Via Giulia, which stretches for half a mile parallel to the banks of the river Tiber, is lined end to end with churches and elegant palazzi. It was commissioned in the early 16th century by Pope Julius II, after whom it is named, as a pilgrim route to St Peter’s basilica.
Start your walk at the Mascherone or mask fountain. This was commissioned by the Farnese family & was created by combining two ancient sculptures. It was said to have dispensed wine instead of water for Farnese parties – my sort of fountain!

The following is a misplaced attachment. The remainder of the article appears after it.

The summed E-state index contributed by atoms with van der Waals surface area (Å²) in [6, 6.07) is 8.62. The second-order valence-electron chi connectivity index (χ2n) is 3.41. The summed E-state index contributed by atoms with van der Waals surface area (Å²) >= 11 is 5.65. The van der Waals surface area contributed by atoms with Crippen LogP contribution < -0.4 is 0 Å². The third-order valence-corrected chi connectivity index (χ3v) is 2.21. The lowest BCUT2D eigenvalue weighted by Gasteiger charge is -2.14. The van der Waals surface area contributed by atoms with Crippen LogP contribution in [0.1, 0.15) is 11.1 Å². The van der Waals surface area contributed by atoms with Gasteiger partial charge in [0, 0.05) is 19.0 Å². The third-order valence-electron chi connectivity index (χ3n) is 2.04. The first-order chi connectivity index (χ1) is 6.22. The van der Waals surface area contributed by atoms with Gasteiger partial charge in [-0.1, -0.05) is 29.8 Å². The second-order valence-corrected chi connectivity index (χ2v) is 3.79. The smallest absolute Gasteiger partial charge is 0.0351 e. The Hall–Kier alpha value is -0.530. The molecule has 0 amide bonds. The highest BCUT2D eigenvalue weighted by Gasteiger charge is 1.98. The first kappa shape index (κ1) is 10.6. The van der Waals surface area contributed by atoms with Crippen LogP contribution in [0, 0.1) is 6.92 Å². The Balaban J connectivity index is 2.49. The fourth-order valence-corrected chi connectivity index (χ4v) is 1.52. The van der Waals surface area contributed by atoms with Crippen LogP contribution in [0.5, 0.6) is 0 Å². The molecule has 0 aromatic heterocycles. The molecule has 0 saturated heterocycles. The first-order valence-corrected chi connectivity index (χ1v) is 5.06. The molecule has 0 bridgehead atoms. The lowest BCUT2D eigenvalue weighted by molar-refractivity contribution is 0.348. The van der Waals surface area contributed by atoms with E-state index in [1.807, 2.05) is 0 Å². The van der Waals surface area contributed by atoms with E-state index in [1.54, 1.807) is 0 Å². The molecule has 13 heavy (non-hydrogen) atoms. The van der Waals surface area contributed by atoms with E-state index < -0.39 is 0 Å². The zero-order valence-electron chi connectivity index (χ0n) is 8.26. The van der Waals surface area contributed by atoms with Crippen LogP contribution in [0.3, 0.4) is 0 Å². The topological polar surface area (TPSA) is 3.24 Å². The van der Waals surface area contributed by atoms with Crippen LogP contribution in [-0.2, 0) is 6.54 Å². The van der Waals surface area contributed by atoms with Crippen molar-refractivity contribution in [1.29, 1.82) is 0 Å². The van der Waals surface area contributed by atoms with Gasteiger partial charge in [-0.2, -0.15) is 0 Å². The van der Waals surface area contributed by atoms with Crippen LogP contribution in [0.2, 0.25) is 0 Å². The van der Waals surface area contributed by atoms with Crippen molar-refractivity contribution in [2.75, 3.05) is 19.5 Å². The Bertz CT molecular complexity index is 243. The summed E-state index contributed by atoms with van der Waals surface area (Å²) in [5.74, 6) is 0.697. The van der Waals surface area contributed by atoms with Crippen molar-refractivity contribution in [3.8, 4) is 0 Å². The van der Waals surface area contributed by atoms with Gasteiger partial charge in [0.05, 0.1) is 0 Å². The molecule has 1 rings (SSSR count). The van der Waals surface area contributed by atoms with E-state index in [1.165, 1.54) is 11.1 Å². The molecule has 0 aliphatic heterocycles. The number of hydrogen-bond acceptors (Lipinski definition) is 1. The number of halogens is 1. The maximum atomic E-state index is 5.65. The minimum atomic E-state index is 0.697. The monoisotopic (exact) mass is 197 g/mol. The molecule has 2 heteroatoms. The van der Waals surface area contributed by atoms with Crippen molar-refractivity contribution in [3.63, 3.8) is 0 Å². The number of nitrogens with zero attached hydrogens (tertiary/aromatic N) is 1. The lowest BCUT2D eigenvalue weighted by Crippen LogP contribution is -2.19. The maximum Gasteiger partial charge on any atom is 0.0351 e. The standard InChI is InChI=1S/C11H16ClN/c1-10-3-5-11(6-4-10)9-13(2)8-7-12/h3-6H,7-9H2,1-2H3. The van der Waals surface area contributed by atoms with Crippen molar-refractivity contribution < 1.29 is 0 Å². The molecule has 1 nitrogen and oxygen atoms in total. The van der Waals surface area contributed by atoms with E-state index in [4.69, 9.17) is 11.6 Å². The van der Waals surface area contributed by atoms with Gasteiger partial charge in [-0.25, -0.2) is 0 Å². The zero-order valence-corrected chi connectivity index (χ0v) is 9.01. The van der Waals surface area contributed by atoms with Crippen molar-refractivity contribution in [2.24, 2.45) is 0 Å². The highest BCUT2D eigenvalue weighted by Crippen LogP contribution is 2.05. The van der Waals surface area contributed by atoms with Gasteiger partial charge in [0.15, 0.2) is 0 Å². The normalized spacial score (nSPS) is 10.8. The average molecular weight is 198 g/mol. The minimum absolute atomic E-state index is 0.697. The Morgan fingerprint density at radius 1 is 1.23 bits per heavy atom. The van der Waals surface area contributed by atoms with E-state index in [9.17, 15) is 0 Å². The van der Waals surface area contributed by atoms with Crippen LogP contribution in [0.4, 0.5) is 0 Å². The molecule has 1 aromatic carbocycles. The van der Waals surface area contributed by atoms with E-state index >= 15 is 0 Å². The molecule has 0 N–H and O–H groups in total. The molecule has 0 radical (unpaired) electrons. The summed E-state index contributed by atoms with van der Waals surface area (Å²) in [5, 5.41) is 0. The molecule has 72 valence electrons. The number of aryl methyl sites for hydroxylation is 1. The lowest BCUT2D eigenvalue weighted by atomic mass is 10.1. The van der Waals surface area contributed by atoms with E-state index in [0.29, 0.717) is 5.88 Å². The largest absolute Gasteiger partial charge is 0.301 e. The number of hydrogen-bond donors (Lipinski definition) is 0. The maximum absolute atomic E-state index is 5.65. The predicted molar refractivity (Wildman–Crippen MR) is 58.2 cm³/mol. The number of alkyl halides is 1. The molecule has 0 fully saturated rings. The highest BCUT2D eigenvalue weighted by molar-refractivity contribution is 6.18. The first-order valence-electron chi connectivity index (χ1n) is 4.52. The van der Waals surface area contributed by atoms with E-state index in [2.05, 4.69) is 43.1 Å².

Immediately after the arch, on the left hand side of the street, is the church of Santa Maria dell'Orazione e Morte. This church was founded to collect the bodies of the unknown dead (usually fished out of the Tiber river) and give them a Christian burial. The Baroque exterior is covered with images of death.
At the end of the street sits the church of San Giovanni dei Fiorentini. This was the national church of the Florentine community that lived here in Renaissance times.
If you would like to stay on Via Giulia then a couple of hotels would fit the bill - Hotel Indigo St George and D.O.M Hotel Both have lovely terraces on which to enjoy an aperitif after exploring this lovely street.